Friday, October 20, 2006


World Trade Center, Revisited

I know it’s far too late to influence potential movie-goers, but I wanted to comment on the extraordinary movie I saw last night at the local neighborhood discount movie house.

Oliver Stone’s World Trade Center.

As a movie, it’s probably less impressive than the story it could have told.

I hoped to see some glimpse of what went on inside the Towers. Throughout the movie, I kept thinking about what Rick Rescorla was doing in Tower Two in the minutes leading up to the Towers’ collapse, evacuating tens of thousands, going back for more. (For a great account of Rescorla, a tribute to his many acts of courage and devotion to duty, see Mudville’s Rick Rescorla Was a Soldier.)

As Rescorla evacuated thousands, as NYFD responders streamed in and out of the Towers, officers John McLoughlin and Will Jimeno were among a team of Port Authority Police that deployed to the disaster scene, and were organizing and equipping themselves at the base of the Tower, and preparing to climb into eternity.

Through the most miraculous of circumstances, McLoughlin and Jimeno managed to survive the collapse of both towers and agonizing hours trapped in the massive debris field of the WTC.

McLoughlin asks himself during his entombment, “What good did we do?” They answered the call, and catastrophe fell upon them before they could complete their mission. The two were the only survivors from the small team (6 or so?) assembling on the concourse that morning.

As an account of the survival of the two Port Authority Police officers rescued from the living hell that was Ground Zero, it’s an honorable and emotional tribute, to these men and their families, and to all those who toiled in sorrow and mourning on that twisted, hopeless pile.

Mrs. Manly had a powerful reaction to a scene in which Allison Jimeno comes out into her neighborhood the night of 9/11. When every home, in the city or anywhere in America, had TVs flickering with the news that ran all that day, the endless footage of the planes, the towers, for those brief moments in time. Before those who craft our culture decided we didn’t need to see them anymore.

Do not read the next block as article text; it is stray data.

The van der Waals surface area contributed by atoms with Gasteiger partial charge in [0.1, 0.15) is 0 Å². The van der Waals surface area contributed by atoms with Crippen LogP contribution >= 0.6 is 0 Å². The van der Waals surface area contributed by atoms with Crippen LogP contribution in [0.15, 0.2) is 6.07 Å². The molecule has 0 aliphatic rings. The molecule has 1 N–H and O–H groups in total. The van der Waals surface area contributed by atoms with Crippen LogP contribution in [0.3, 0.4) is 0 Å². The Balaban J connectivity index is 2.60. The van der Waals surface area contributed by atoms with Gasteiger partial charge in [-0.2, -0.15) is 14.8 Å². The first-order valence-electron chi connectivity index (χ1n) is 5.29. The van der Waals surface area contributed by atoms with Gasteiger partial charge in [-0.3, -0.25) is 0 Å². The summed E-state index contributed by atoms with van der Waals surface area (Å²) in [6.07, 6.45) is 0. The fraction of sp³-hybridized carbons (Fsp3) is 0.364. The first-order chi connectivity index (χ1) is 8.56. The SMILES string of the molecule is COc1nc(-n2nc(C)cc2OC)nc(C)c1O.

The sound track brilliantly captures what must have seemed to her an anguished cacophony of overlapping and jumbling ruminations and pronouncements on this day that changed everything, forever.

She stumbles along the street, not knowing where to turn, having nowhere to turn, wanting to block it all out. Alone, struggling to stand, losing hope.

Mrs. Manly remarked, that’s how I felt a lot of times while you were in Iraq. I thought too, how often it felt that Mrs. Manly and Little Manly kept me alive.

God may have been my Rock and my salvation, but the Saints he sent my way in the person of wife and son and daughters,  planned for me before the World began, were ever much and ever more, warm confirmation that first He loved me, that I might love and honor Him.

Stone’s WTC is a noble, honorable, honest depiction of human triumph in the midst of the most horrible expression on human brutality.

The film made me very uncomfortable. I was often on the edge of my seat, in tears, or gasping, or remembering how often I sat this same way on 9/11, transfixed by news reporting, my hand over my mouth, as if keeping something safely within.

The thunderous crashes around the base of the Towers as the fires raged above. Otherworldly, unexplained. An escalation of dread and terror, little time for mourning, while hope collapsed with thousands of tons of steel and glass and humanity.

The families are shown gathering in a dreary Belleview cafeteria. Panic and fear awash in bad coffee, noisy worry, and anxious prayer. Packed as tightly in their postponed grief as those miracles awaiting rescue among the carnage.

For many, many thousands, they still dwell in these rooms of sorrow. Bereft of a loved one, lacking even scant evidence of final moments. Far too many left behind.

This is not the last of such reflections on the day, on the war against us. We will revisit and mourn anew this day of grief. It is well that we remember, and dedicate ourselves to whatever we must do, to do our best to prevent any such attack upon innocents, as this.

I remarked in passing, that those who shape our culture, our arts and our media, decided soon after 9/11 that America must not be allowed to dwell on the images of carnage and destruction that was 9/11.

They claim higher moral purposes in cleansing our civic and cultural life of these images. Some, feared angry retribution, vengeance and violence. Some sought to respect the grief-stricken. Clearly, some sought to prevent a militarization they feared and political ascendancy they opposed. Many see vindication in dispiriting reportage, public opposition, and political polarization.

I think we need to revisit 9/11 often, for as long as the Nation exists. Not to anger or inflame, but to remind us of how high are the stakes, how brutal are our enemies, how sudden can be catastrophe, and how immediate can be the call upon us, to action, and to eternity.

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